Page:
Melas’ activity in Macedonia was limited to two incursions.

In the first, in February 1904, he was the lowest ranking member of a band of four officers, lead by Anstasios Papoulas, later a general in the Asia Minor campaign. His tour was cut short when he was sent back to Athens as a security risk, since he was indiscreet, giving away information as to his band’s plans that were picked up by Ottoman intelligence.

On another occasion, he again had to be recalled, when he left behind his cloak, in which there was contained correspondence that incriminated the Greek consul at Monastiri in irredentist activities. During their incursion, the activity of Melas’ band was limited to touring various Slavophone villages of Prespa (disconcertingly for modern Greeks, Melas in his letters refers to the Slavonic idiom of the region as ‘Macedonic’), handing out money and making patriotic pro-Greek speeches.

The second, fatal mission saw Melas, through his family connections, appointed by the Theotokis government, as general leader of the Macedonomachs of the vilayet of Monastir. Upon assuming his duties, Melas wrote in his report to his superiors that he immediately wrote to the Ottoman kaymakam of Florina, assuring him that he: “respected the Ottoman authorities, would not engage with the Ottoman army and was only interested in punishing the murderous Bulgarians.”

Used to a more sedentary lifestyle, Melas found his mission extremely taxing. As he wrote to his wife: “Sadly my young servant has a terrible fever and I must carry my own backpack.” Blisters from being forced to wear tsarouchia, footwear he was completely unused to, also are a recurring theme, with him complaining to his wife over and over again: “These tsarouchia give me blisters.”

There were however, situations where his sartorial predelictions were given full opportunity to be put on display and it appears that he brought with him a whole wardrobe of costumes.

As he wrote to his wife: “The notables of the southern part of the vilayet became enthusiastic when they learned an officer would visit them and asked me to come in an officer’s uniform. From my Wilhelmine wardrobe, I chose the cinnamon-velvet uniform of a bear hunter of the Black Forest.”

Nonetheless, going from village to village, killing Bulgarian-aligned priests and teachers, compelling parents to remove their children from Vlach schools, forcing villagers to register themselves as Greeks with the Ottoman authorities with the prospect of being killed should they seek to resile from their declaration and threatening villages with arson in the event they were visited by Bulgarian guerrillas must have been depressing.

Melas confided in his wife of his despair that he could “not achieve much….. due to the justifiable unwillingness of the local inhabitants.”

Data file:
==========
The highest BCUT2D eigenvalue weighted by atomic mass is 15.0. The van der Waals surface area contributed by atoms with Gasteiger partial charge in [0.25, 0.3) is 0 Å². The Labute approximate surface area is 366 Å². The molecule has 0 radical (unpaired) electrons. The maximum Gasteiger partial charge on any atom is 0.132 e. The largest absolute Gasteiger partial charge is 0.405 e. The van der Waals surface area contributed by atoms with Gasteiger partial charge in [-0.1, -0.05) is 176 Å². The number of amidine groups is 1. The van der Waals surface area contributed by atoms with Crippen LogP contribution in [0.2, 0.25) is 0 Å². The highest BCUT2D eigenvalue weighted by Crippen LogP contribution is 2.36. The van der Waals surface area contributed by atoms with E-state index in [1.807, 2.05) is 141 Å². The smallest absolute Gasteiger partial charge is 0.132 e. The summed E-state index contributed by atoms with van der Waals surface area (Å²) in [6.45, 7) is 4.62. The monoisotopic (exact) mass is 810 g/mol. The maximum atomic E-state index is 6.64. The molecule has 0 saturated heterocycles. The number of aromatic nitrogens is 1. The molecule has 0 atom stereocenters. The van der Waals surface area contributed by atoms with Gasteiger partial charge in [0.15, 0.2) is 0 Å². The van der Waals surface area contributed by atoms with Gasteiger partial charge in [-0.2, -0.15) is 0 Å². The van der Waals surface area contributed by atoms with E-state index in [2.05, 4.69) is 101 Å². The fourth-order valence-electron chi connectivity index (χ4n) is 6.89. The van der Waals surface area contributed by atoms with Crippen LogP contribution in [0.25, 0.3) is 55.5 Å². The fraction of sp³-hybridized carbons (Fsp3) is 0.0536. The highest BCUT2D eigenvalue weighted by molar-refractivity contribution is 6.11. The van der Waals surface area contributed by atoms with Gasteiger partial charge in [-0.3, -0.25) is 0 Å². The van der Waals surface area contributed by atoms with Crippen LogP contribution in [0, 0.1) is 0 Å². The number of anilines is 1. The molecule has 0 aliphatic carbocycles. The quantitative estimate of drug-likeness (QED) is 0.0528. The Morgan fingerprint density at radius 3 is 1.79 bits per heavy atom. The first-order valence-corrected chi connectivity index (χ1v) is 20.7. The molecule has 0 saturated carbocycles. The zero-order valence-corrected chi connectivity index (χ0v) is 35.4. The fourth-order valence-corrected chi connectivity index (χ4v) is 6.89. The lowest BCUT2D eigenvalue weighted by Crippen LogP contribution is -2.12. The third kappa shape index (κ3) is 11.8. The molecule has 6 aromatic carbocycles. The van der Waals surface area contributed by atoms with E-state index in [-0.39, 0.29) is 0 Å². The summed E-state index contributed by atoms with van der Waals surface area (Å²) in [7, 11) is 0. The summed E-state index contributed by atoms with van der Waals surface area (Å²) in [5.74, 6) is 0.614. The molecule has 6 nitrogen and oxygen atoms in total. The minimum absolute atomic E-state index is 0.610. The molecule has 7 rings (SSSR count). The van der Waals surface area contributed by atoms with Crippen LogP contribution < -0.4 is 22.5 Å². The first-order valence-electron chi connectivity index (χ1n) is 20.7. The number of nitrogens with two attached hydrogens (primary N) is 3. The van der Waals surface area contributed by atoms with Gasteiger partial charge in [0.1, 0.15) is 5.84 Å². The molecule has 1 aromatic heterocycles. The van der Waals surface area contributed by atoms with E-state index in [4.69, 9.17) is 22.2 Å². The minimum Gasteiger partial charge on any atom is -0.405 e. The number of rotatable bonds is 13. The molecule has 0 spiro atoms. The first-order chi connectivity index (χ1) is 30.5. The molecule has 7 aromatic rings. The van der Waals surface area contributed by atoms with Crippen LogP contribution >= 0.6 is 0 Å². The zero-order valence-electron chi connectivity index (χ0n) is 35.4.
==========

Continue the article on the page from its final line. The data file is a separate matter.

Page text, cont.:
Unable to relate to, or properly supply and protect the men in his band, one by one they began to desert him. This impacted greatly upon Melas’ mental state. It led him to the realisation, as he revealed to his wife: “that I am not capable of directing this type of mission. I began to tremble and shiver.”

Withdrawing to a church: “alone in the dark I cried in despair. I felt as if I was in Hell and completely alone…” Having occasioned the death of a Bulgarian priest and teacher while they were returning from a funeral, Melas laments to his wife of a long and arduous journey through a valley: “All the while I shuffled along as if drunk, crying almost continuously. I thought that my beautiful and noble mission would be achieved with beautiful and noble deeds, without considering the harsh demands of the task and its terrible details. Twenty-four hours have passed and I am still crying.”

Melas never engaged in battle with the Ottomans who kept Macedonia under their sway. He did not engage in any meaningful combat with the Bulgarian komitajis either, who as a rule, kept out of his way, allowing him to wander around aimlessly. His failure caused him a few hours before his death to declare to his men that he intended to return to Athens, asking them to remain in the villages as guards.

In Siatista, where he died what is considered by Greek historiography to have been a hero’s death, there are conflicting accounts as to what took place. The Greek consul of Monastiri wrote in a report that Melas was killed by accident when Ottoman soldiers mistook his band for Bulgarian guerrillas, something that the consul wrote, was deliberately being kept secret from the Greek public.

Petros Hatzitasis, who fought with Melas, wrote that his leader was killed, when the weapon of another member of the band, captain Lakis Pyrzas discharged itself accidentally.

Cretan Macedonomach Euthymios Kaoudis, who met the survivors of Melas’ band soon after the death of their leader, alleged that his own men killed him after he was wounded by Pyrzas, because he was groaning too loudly and they feared discovery by the Ottomans.

These accounts, though they appeared in memoirs and articles years later, did not make their way to the Athenian press.

Instead, aided by the literary efforts of extended Dragoumis clan and their selective publication of Melas’ letters, they set about weaving the myth of Melas the Macedonomach that persists to the present day, with Embros newspaper claiming: “Ancient Greece and Rome has never produced a hero so pure and noble of purpose.” The most vociferous in their adulation were the political clients of the Dragoumis clan.

However one assesses Melas’ character and contribution to the liberation of Macedonia, his death, which served to galvanise the Greek public to demand of the Greek government that it prioritise the liberation of the region, served his cause far more effectively, than his troubled and turbulent life.

Dean Kalimniou is a lawyer, author and heavily involved in the Greek-Australian community.

Guest Contributor

This piece was written for Greek City Times by a Guest Contributor